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Fast Fashion vs. Slow Fashion - How to Shop Sustainable

What is Fast Fashion?

Fast fashion seems to be a buzzword in today’s media and social platforms but what does it mean? The term refers to the rapid production of low-cost, low-quality garments that are designed to respond quickly to the most recent trends. This business model has become increasingly popular in recent years, with many large retail chains producing huge batches of clothes and accessories at a fast rate. 

This method of production is extremely harmful to the environment, contributing to climate change and pollution. Garments are often made from cheap synthetic fibers that are not biodegradable. Large amounts of energy and water are needed for production and global shipping. It also relies on a system that is often exploitative, with workers in developing countries paid very low wages and working in poor conditions to maintain fast turn around and low prices for the end consumer.

Featured: image from @thisistigree on Instagram via E's Element Instagram


What is Slow Fashion?

On the opposite side of the production spectrum, slow fashion exists as a sustainable, ethical and environmentally conscious method of creating and selling garments. Brands that use biodegradable materials (like cotton and viscose) create garments that are durably made to last longer. Slow fashion includes brands that repurpose materials, consignment and vintage stores. Rather than producing more garbage, slow fashion encourages production that has minimal impact on the environment. 

Slow production also involves sourcing materials and labour locally with equitable wages. Garments are made to order or in small batches to respond to demand accurately, avoiding over production and over consumption. This approach to clothing is not only environmentally sustainable but financially sustainable too! Investing in good quality garments allows you to build a wardrobe that can last a lifetime and ideally shared with future generations! Timeless design and production encourage a mindful way of shopping that avoids future purchases to replace cheap products. 

E’s Element is proud to support slow means of creating garments. All designs are made in-house and hand cut and sewn. The time and care we put into each piece is reflected in the quality of each item. You can read reviews from past customers that speak to the quality of material and design of our products.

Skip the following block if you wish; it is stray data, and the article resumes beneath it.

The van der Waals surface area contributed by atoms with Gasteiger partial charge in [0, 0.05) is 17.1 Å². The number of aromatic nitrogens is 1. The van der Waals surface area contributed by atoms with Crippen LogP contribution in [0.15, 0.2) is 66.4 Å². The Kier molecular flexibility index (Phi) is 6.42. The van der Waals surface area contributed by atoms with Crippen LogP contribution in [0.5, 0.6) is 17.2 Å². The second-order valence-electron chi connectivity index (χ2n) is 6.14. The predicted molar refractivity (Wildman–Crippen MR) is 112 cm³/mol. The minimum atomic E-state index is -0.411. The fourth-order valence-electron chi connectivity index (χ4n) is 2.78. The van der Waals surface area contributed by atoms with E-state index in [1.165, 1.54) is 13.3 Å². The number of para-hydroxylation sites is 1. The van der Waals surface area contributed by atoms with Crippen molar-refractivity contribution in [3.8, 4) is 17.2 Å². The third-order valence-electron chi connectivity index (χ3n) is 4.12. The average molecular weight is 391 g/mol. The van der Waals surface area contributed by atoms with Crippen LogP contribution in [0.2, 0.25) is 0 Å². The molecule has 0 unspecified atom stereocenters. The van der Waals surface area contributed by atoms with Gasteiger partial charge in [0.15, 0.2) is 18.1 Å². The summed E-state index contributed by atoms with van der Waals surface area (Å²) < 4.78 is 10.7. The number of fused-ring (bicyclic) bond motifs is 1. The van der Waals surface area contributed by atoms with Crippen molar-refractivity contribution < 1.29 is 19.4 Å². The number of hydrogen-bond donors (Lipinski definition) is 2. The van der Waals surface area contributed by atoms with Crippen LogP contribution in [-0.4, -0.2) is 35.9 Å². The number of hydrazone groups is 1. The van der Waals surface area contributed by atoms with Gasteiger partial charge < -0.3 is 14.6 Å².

Featured: Image via E's Element Instagram

How to Shop Slow and Sustainable?

Here are some tips to help you differentiate between fast and slow fashion so you can shop sustainably

1. Check you retailers production information

If you are unsure whether a retailer uses fast or slow means of creating garments, look through their website or social media to find information on their production methods. You can often find this on an About page or FAQ page. In-house local material sourcing, and handmade production are all indications of sustainability in a retailer. Read about E’s Element production methods on our website or through our blog post.

2. Avoid excessively cheap and discounted items

Retailers that offer extremely low prices for garments likely use cheap materials and unfairly compensate production workers in order to make a profit.  Many fast fashion sites price clothing at less than $5, sometimes as low as under $1 during sale events. This is a sure sign that the items were cheap to make. As a guide, aim to buy products that are reasonably priced for their supposed value. A fair price for slow items reflects time and care put into making it plus the cost of good quality materials.

3. Avoid retailers that carry excessive and fast changing stock

A characteristic of fast fashion is fast changing inventory. Retailers try to keep up with the latest trends and often steal designs from small brands to save time on development. A good product or garment takes time to conceptualize, research and test. Unless a retailer carries products from other smaller brands, excessive selection is another indication of fast fashion. 

Featured: Image from @ark_collectivehamilton via E's Element Instagram

4. Shop locally 

A great way to shop more sustainably is by supporting local businesses. There are plenty of small businesses in the GTA, and likely wherever you live. You can find local entrepreneurs take the time to hand make or source items from materials that are directly accessible to them within their country. These businesses don’t have the same funding to mass produce so they create things made to order or in small, limited runs. This is naturally a slower way of producing that is aligned with their means. Along with E’s Element you can check out the first edition guide to local businesses we love and a second edition guide full of great local businesses to discover!

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